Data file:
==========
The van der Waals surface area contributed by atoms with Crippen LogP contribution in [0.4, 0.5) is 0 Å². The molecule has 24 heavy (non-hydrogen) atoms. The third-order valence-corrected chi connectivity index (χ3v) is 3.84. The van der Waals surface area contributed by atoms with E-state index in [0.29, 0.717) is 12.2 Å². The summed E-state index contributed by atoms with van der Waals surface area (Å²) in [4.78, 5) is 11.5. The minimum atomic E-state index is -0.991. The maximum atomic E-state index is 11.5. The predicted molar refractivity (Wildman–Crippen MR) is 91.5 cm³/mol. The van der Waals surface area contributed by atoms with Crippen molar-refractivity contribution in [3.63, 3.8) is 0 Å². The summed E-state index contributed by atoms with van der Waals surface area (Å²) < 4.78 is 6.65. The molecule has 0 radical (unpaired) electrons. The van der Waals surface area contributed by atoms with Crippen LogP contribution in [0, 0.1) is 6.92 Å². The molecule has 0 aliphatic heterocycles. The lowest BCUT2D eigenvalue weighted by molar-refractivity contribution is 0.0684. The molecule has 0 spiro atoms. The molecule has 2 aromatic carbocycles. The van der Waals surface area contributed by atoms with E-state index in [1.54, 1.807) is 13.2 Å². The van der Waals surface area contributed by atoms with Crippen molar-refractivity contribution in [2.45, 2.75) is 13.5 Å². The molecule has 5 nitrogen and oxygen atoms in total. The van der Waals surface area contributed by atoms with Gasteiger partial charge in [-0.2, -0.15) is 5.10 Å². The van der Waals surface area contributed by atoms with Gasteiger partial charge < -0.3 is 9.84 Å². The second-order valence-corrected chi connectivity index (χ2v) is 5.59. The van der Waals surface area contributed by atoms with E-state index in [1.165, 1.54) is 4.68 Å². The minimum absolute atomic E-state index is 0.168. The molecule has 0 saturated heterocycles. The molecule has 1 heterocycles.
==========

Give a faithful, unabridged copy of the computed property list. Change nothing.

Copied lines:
The van der Waals surface area contributed by atoms with Crippen LogP contribution in [0.4, 0.5) is 0 Å². The molecule has 24 heavy (non-hydrogen) atoms. The third-order valence-corrected chi connectivity index (χ3v) is 3.84. The van der Waals surface area contributed by atoms with E-state index in [0.29, 0.717) is 12.2 Å². The summed E-state index contributed by atoms with van der Waals surface area (Å²) in [4.78, 5) is 11.5. The minimum atomic E-state index is -0.991. The maximum atomic E-state index is 11.5. The predicted molar refractivity (Wildman–Crippen MR) is 91.5 cm³/mol. The van der Waals surface area contributed by atoms with Crippen molar-refractivity contribution in [3.63, 3.8) is 0 Å². The summed E-state index contributed by atoms with van der Waals surface area (Å²) < 4.78 is 6.65. The molecule has 0 radical (unpaired) electrons. The van der Waals surface area contributed by atoms with Crippen LogP contribution in [0, 0.1) is 6.92 Å². The molecule has 0 aliphatic heterocycles. The lowest BCUT2D eigenvalue weighted by molar-refractivity contribution is 0.0684. The molecule has 0 spiro atoms. The molecule has 2 aromatic carbocycles. The van der Waals surface area contributed by atoms with E-state index in [1.54, 1.807) is 13.2 Å². The van der Waals surface area contributed by atoms with Crippen molar-refractivity contribution in [2.45, 2.75) is 13.5 Å². The molecule has 5 nitrogen and oxygen atoms in total. The van der Waals surface area contributed by atoms with Gasteiger partial charge in [-0.2, -0.15) is 5.10 Å². The van der Waals surface area contributed by atoms with Gasteiger partial charge < -0.3 is 9.84 Å². The second-order valence-corrected chi connectivity index (χ2v) is 5.59. The van der Waals surface area contributed by atoms with E-state index in [1.165, 1.54) is 4.68 Å². The minimum absolute atomic E-state index is 0.168. The molecule has 0 saturated heterocycles. The molecule has 1 heterocycles.